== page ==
Lip service

Every few weeks, Wayne Coyne drives the three hours south to Dallas from his home just outside of Oklahoma City, a place he refers to as "Wayne Manor." It's a trip he's been making since the mid-'80s, when his band, The Flaming Lips, took the stage at Theatre Gallery or Twilite Room seemingly every weekend, playing with Three on a Hill almost as many times as guitarist Tench Coxe. The Flaming Lips were such a fixture in the nascent Deep Ellum scene, they should have been included on 1987's The Sound of Deep Ellum, the compilation Island Records put together to document what was happening between Commerce and Elm at the time. But Coyne doesn't come to Dallas with his band much anymore, maybe once or twice a year. These days, when he's in town, it's usually so his longtime girlfriend, Michelle, can visit her sisters. He's more of an outsider when he's in Dallas now, long since removed from the local musicians he once could have been mistaken for.

Coyne still remembers those days, mentioning former Theatre Gallery boss Russell Hobbs and ex-Three on a Hill frontman Peter Schmidt almost as soon as our conversation begins, asking what they're up to. But just as he's discussing the current fates of some of the names and faces from his past, Coyne drops the phone without much warning so he can go outside and help track down Boss Man, his neighbor's pit bull. Boss Man is really a sweet dog, Coyne tries to explain when he returns a few minutes later, unsuccessful in his search, but it scared the hell out of the kids Coyne had hired to mow his lawn when the pit bull escaped from his neighbor's fence, sending the kids scurrying into his house for help. Before long, Coyne abruptly leaves again, this time to explain the situation to Boss Man's owner. When he comes back on the phone, he warns his interviewer he may have to bail out yet again if he sees Boss Man outside.

Right at that moment, it becomes clear that the strangest thing about Coyne is that he's not that strange at all, just another friendly neighbor trying to help out. It's an unexpected image, one that seems totally at odds with the memory of Coyne onstage at Theater Gallery, singing about "Jesus Shootin' Heroin" and the "Hell's Angel Cracker Factory," songs that were at once so pretty and so ugly. Since Coyne formed The Flaming Lips in 1983, he has always been thought of as an Okie from God-knows-where, the man who cracked open his brain and let it all spill onto the tape. His recent experiments with car-stereo symphonies and build-it-yourself albums have done nothing to shake those thoughts, but strengthened them until they became established facts. So maybe at this stage in his life and career, the most unusual thing Coyne and his band could do is be normal.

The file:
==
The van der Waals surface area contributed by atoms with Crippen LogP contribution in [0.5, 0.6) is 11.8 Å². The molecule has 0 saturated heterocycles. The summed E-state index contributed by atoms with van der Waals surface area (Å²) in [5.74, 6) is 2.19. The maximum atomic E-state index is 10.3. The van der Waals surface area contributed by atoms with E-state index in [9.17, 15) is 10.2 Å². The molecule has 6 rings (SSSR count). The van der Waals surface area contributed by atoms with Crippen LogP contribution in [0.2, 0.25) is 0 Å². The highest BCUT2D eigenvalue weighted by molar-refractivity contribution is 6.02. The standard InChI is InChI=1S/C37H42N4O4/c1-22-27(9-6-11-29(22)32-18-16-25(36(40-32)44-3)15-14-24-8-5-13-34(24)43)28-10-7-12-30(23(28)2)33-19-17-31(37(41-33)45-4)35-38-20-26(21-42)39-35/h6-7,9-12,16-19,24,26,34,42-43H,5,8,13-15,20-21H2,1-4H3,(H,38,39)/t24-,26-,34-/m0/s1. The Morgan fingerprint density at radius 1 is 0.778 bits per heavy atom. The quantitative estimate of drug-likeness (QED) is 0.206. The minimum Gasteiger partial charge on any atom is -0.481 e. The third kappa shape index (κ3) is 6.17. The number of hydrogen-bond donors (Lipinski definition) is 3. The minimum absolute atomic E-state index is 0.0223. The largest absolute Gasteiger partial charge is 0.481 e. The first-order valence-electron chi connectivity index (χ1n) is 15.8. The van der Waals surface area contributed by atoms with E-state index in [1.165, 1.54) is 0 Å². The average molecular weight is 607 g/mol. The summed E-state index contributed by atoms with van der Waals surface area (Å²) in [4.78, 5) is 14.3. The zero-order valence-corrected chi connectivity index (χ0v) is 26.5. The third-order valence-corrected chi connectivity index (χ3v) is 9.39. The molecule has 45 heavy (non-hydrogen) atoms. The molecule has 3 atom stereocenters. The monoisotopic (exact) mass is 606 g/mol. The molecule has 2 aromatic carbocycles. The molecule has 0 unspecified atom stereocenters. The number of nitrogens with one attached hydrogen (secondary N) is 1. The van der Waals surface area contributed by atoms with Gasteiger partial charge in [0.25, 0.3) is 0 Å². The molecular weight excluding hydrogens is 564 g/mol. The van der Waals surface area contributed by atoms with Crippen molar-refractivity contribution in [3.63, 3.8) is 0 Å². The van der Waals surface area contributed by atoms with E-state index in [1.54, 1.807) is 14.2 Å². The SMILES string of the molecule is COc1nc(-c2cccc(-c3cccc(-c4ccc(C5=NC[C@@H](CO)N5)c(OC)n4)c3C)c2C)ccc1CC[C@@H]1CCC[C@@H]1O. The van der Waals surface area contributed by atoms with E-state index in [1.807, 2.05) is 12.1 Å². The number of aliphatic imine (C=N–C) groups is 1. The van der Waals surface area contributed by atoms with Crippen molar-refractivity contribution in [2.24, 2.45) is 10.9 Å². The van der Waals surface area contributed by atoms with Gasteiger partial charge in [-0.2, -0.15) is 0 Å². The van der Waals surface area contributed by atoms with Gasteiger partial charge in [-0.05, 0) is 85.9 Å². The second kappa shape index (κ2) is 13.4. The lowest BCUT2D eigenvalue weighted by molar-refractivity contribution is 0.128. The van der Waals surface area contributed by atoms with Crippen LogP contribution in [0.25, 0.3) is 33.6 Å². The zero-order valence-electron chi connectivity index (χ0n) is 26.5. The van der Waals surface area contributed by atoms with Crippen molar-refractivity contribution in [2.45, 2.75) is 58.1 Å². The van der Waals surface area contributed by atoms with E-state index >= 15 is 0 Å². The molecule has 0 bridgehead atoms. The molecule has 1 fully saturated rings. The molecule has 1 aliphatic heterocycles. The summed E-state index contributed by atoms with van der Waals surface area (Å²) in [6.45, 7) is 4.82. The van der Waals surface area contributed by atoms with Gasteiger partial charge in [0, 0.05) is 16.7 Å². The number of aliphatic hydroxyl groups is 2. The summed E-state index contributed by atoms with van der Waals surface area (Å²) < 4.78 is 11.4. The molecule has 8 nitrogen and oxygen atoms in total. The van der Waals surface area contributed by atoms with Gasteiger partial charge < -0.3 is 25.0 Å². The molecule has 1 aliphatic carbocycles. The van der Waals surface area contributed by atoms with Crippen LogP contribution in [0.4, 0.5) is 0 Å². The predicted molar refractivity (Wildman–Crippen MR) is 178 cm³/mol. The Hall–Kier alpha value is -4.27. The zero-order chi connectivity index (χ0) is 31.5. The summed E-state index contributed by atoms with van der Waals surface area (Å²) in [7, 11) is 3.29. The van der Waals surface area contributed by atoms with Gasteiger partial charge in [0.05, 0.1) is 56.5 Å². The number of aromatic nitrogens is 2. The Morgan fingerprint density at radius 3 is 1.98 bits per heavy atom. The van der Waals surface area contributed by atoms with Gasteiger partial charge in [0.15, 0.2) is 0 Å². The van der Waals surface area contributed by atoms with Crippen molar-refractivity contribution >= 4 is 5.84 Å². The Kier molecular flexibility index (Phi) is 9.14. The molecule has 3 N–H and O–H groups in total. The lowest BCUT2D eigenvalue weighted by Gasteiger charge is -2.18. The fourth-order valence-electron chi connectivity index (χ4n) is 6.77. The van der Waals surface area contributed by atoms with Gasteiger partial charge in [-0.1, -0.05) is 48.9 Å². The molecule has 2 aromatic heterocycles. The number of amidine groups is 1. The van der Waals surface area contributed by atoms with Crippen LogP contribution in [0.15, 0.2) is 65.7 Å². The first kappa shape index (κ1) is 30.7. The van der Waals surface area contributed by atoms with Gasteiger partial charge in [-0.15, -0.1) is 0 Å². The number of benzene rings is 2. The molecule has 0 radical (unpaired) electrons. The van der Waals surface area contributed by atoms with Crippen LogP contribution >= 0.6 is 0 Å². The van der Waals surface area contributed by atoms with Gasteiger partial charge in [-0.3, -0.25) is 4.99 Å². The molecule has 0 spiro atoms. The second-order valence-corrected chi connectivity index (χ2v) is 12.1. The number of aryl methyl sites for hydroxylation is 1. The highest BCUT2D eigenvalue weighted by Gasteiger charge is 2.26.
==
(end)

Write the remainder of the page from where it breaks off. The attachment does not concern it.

That's just what The Soft Bulletin, The Flaming Lips' recently released 10th album, is...almost. Then again, a pop record full of lush strings and hushed harmonies couldn't help but sound straightforward after the band's last effort, 1997's Zaireeka, a four-disc set designed to be played at the same time, an album that came with some assembly required. However, The Soft Bulletin isn't a reaction to Zaireeka but an extension of it, the result of a band writing songs after it has learned a new alphabet. It's fuller only because Coyne and the rest of the group -- Steven Drozd and Michael Ivins -- discovered room they never knew existed before when they were recording Zaireeka, sometimes spending three months on a single song. Zaireeka opened their eyes, and Coyne doesn't plan on closing them anytime soon. But he's not sure whether the band was ready to make a record like The Soft Bulletin until now.

"Some of our stuff I don't think actually would be any good, especially some of the older stuff, if you take away some of the more abrasive elements," Coyne says. "It really is part of the song. You can't necessarily take the sound and the song apart. I think with this new stuff, we just went a little further into that, and I think at the time when we were doing the sounds and stuff for The Soft Bulletin, it was hard to say what sounds are going to be considered new or radical or any of that. So we really just threw that thinking away, and just said, 'Well, why don't we just do whatever we want to do at the time?'

"We want to say what's on our minds, so we just started to do that," he continues. "If we want to hear piccolo here, or some timpani there, or a harp here, or a distorted piano there, we'll just do it. If we want to hear harmony vocals or whatever, we'll just do it. And really, it didn't feel as though we were doing something that was going to be accessible or something that was going to be obscure. We didn't even think about it. That's really been our policy, even going back to 1988, just to say, 'Well, fuck it. Let's just do what we like, and hope for the better.' I just know too many bands who feel as though they were forced to do something artistically that they felt compromised what their real ideas were, and then they just bitch about for the rest of their lives."